Performance-wise, the Kona climbs surprisingly well for a midrange, all-aluminum bike. The rider position is efficient and there is minimal movement out of the suspension while pedaling. Compared to bigger-travel models, the steeper and quicker-handling Kona is easier to handle and more accurate at low speeds. Instead of plowing uphill sections, you can ride with finesse on this bike.
When we first saw the Fox 34 fork on this bike, everyone was certain that the front end would feel like a noodle, but that simply was not the case. Even those who sometimes find the standard-issue Fox 36 flexy on some eMTBs didn’t even notice the E-Optimized 34 on this one. It’s truly shocking just how much of a difference thicker walls in the upper legs, steerer and crown make in this case. And the Remote 130 is capable of getting loose and rowdy on the trail. To everyone’s surprise, this fork doesn’t hold it back one bit and performs quite well overall.
Matching the front end is a rear suspension that feels progressive and well supported, even when pushing the bike into enduro and park-style riding. The bike has lots of pop and life to it, encouraging bunnyhops and jumps off trailside features. A few riders were surprised to find it had just 130mm of travel because it often feels and performs like it has more than that. It does have its limits, though, and speed needs to be checked when the going gets super gnarly. Handling is probably the highlight of this bike. It is nimble and quick in a sea of point-and-shoot, plow e-bikes. The short chainstays and lowish bottom bracket height had us snapping through berms and blowing up corners wherever we could find them.
WHAT DID WE LOVE?
This is a very fun bike to ride. Everybody loved the classy look of the Gloss Metallic Pewter paint, too. We also appreciate the overall simplicity of this bike and easy-to-find and -use power-button location.
WHAT DID WE HATE?
The Remote 130 has bottle-cage mounts on the downtube, but they were located so high on our test bike that we could only use select bottle cages to fit a standard 22-ounce bottle without interfering with the top tube. Yes, the bottle is easier to reach up high like this, but it shouldn’t be this cramped, and we would even like to fit a large bottle on the bike. There is plenty of room lower on the downtube, so this location confused us. Although it functions just fine like the Remote 160, we would prefer to see the rear-wheel sensor moved from the old-school spoke location to the much cleaner look of the rotor mount. Speaking of rotors, the 180mm rear got hot pretty fast, so we would prefer a 203mm size to match the front.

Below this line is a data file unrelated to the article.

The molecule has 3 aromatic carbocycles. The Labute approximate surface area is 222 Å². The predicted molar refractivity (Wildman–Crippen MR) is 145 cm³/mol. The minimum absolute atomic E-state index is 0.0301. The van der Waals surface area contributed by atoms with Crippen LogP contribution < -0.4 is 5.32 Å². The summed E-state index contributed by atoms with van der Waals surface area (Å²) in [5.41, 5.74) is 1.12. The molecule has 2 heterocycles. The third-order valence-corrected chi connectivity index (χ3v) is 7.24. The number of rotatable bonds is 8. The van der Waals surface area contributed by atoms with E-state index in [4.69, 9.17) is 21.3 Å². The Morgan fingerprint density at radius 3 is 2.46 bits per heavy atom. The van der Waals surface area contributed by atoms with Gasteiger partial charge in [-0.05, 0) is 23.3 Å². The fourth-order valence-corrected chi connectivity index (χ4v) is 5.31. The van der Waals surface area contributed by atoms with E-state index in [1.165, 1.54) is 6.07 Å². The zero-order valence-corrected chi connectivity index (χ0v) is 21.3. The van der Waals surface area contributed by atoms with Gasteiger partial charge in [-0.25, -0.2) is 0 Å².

Kona built the Remote 130 thinking that everybody does not need a long-travel, big-hit eMTB, and we think they are right. Electric assist may make pedaling longer-travel beasts a piece of cake, but that does nothing for you on the downhills where a lot of these bikes can lose their pop and responsiveness. This is where the Remote 130 shines. It’s lively and playful yet still very capable, thanks to its modern trail-focused geometry and progressive-feeling suspension. With the emerging lightweight, mid-powered eMTBs and full-power, big-battery models that everybody wants, the Remote 130 might fall into no man’s land for many, but the truth of the matter is, it’s exactly what many of us actually need.
WHEEL SIZE: 29″
SUSPENSION: 140mm (front), 130mm (rear)
KONA REMOTE 130
Weight: 51.5 pounds (without pedals)
Sizes: S, M, L (tested), XL
Frame tested: Aluminum, 130mm travel
Motor: Shimano E7000
Controller: Shimano SC-E7000
Battery: Shimano 504 Wh
Shock: Fox Performance Float
Fork: Fox Rhythm 34 Float, 140mm travel
Wheelset: WTB KOM Trail i35 TCS 2.0, Formula hubs
Tires: Maxxis Minion DHF EXO+ TR 3C 29×2.5” WT (f); Maxxis Minion DHR II EXO+ TR 3C 29×2.4” WT (r)
Seatpost: TransX ( 170mm travel)
Saddle: WTB Volt
Handlebar: Kona XC/BC 35
Stem: Kona XC/BC 35
Grips: Kona Key Grip
Headset: FSA No.57E
Brakes: Shimano Deore
Rotors: Shimano RT66 203mm (f)/180mm (r)
Rear derailleur: Shimano Deore 12-speed
Shifters: Shimano Deore 12-speed
Crankset: Shimano E8000
Cassette: Shimano Deore 12-speed, 10-51T
Chain: Shimano Deore
Head tube angle: 65°
Effective seat tube angle: 76.5°
Reach: 475mm (18.7”)
Stack: 625mm (24.6”)
Bottom bracket height: 345mm (13.6”)
Chainstay length: 435mm (17.1”)
Wheelbase: 1,243mm (442.6”)